Wednesday, January 23, 2008

Oscar-winner Norbit? I couldn't make this up

Now I didn't bother to see "Norbit," a k a Eddie Murphy's ultra-classy career move directly after getting his first acting Oscar nomination, but believe it or not - if you look deep enough - you'll indeed find it buried in Tuesday's Oscar nominations.

Facing off with the folks behind the maquillage in "La Vie en Rose" and "Pirates of the Caribbean: At World's End" in the Achievement in Makeup category, Rick Baker and Kazuhiro Tsuji have a solid chance of walking away with one of those little statues primarily for, well, putting Eddie Murphy in a fat suit. Sheesh.

In much better news about a much more worthy nominee, cinematographer Roger Deakins has pulled off an impressive double dip that we haven't seen since 1971.

The cinematographer's nominations for "No Country for Old Men" and "The Assassination of Jesse James by the Coward Robert Ford" are the first double in the category since Robert Surtees was nominated for "The Last Picture Show" and "Summer of '42."

Nominated five times previous to this year, Deakins is best known as the primary cinematographer for the Coens, having filmed nine of their movies thus far (and how in the world did he not win an Oscar for the wild look of "O Brother Where Art Thou?"), but among his other various credits you'll also find great flicks like John Sayles' "Passion Fish," Frank Darabont's "Shawshank Redemption" and Martin Scorsese's "Kundun."

This year, his competition comes from (besides himself): Seamus McGarvey for "Atonement," Janusz Kaminski for "The Diving Bell and the Butterfly" and Robert Elswit for "There Will Be Blood."

Of those, I haven't seen "The Diving Bell and the Butterfly" or "The Assassination of Jesse James By the Coward Robert Ford," and "There Will Be Blood" certainly had a singular look to it, but no movie left a stronger or longer-lasting visual impression on me in 2007 than "No Country for Old Men," so here's hoping this artist finally gets the recognition he clearly deserves.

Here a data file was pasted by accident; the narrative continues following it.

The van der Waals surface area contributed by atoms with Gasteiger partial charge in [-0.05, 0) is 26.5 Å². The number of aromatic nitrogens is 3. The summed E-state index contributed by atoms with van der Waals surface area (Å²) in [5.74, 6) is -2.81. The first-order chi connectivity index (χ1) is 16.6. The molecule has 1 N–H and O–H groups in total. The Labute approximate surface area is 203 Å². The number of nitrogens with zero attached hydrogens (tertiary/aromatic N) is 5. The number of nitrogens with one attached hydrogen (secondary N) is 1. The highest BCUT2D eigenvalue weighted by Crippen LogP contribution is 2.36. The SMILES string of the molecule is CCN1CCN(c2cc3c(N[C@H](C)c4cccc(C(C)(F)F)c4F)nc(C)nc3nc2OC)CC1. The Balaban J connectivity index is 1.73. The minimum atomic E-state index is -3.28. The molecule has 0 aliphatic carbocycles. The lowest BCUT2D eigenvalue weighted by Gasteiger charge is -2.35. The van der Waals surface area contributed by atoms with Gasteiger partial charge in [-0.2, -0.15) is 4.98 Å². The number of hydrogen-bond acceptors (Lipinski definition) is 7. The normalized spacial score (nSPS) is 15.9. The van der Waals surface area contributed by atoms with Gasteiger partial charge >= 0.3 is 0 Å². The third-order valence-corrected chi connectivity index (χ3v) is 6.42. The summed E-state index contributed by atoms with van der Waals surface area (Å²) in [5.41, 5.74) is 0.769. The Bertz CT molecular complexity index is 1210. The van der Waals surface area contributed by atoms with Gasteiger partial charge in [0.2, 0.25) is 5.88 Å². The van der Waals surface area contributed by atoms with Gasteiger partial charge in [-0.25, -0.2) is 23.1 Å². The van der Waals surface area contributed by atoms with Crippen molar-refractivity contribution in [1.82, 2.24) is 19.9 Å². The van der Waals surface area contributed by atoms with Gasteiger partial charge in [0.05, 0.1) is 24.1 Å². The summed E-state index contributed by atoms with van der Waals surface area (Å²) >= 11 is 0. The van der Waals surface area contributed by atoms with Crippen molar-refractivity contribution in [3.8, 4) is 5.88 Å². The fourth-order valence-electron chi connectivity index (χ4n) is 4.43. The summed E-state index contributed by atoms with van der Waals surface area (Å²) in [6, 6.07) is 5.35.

New hope for an end to the strike?

"Ironic" is a term I've tried to stop using too often because I'm fairly certain I use it incorrectly, but it would certainly seem to fit the latest development in the WGA strike.

As the scribes have stood strong in the picket line, the leeches who produce reality TV have jumped into the void with zeal, filling my TV set with simply unwatchable crap. Now, in what can only be called fair play in my book, it seems that in informal talks Tuesday that will hopefully lead to solid negotiations, the writers have dropped a demand to unionize the folks who create reality fare (the fine folks in the animated division apparently got cut loose too, unfortunately.)

And in another hopefully promising development, both sides have agreed to a "news blackout" until some deal can be reached. Now, people, can't we all just get along?

Why is this advertised at my multiplex?

For at least three months now there has been a poster at one of my local multiplexes, the AmStar 16 (or The Grand, or whatever it's called now), for "The Hunting Party," a flick which I've wanted to see for a long time.

So, imagine my surprise when, surveying this week's DVD releases, I found the Richard Shepard flick starring Terrence Howard, Richard Gere and Jesse Eisenberg (of "The Squid and the Whale.") In the serio-comedy, the trio embarks on an unauthorized mission to find the No. 1 war criminal in Bosnia and gets mistaken for a CIA hit squad.

Now, I'm very happy I'll finally get to see this flick, which has just been moved to the top of my (fully stocked, thanks to the readers of this site) Netflix queue, but is it too much to ask that the poster promising its mythic big-screen appearance in Macon be taken down? Peace out.

15 comments:

jeremy said...

Deakins was absolutely robbed for Fargo. That year I think it went to the English Patient. Take it from someone who went to school in Montana--shooting snow and making it look pretty is a lot harder than shooting sand and making it look pretty.
I hope his double nom doesn't stop him from getting this long overdue award.
One of the things that I loved about No Country was the light. The beginning of the film takes place at dawn. The next chunk is at midday, then dusk, then night. The Coen's were obviously going for a riddle of the sphinx kind of vibe with this progression. This is evidenced during the final monolgue which takes place in the light of the morning, a new day. A day, which, I might add, is a day with one less old man trying to be a cowboy, trying to be a detective, trying to outsmart death (who is still on the loose).
Just damn fine filmmaking.
It should take Best Sound, Best Editing, Best Cinematography, Best Adapted Screenplay, Best Director and Best Picture.
However, I'm guessing Janusz Kaminsky and Julien Schnabel will edge out Deakins and the Coens. Mainly because Deakins will be splitting his vote, and the sheer artistry and humanity of Schnabel's piece is more tangible and uplifting than the referential, reverential and very dark Coens.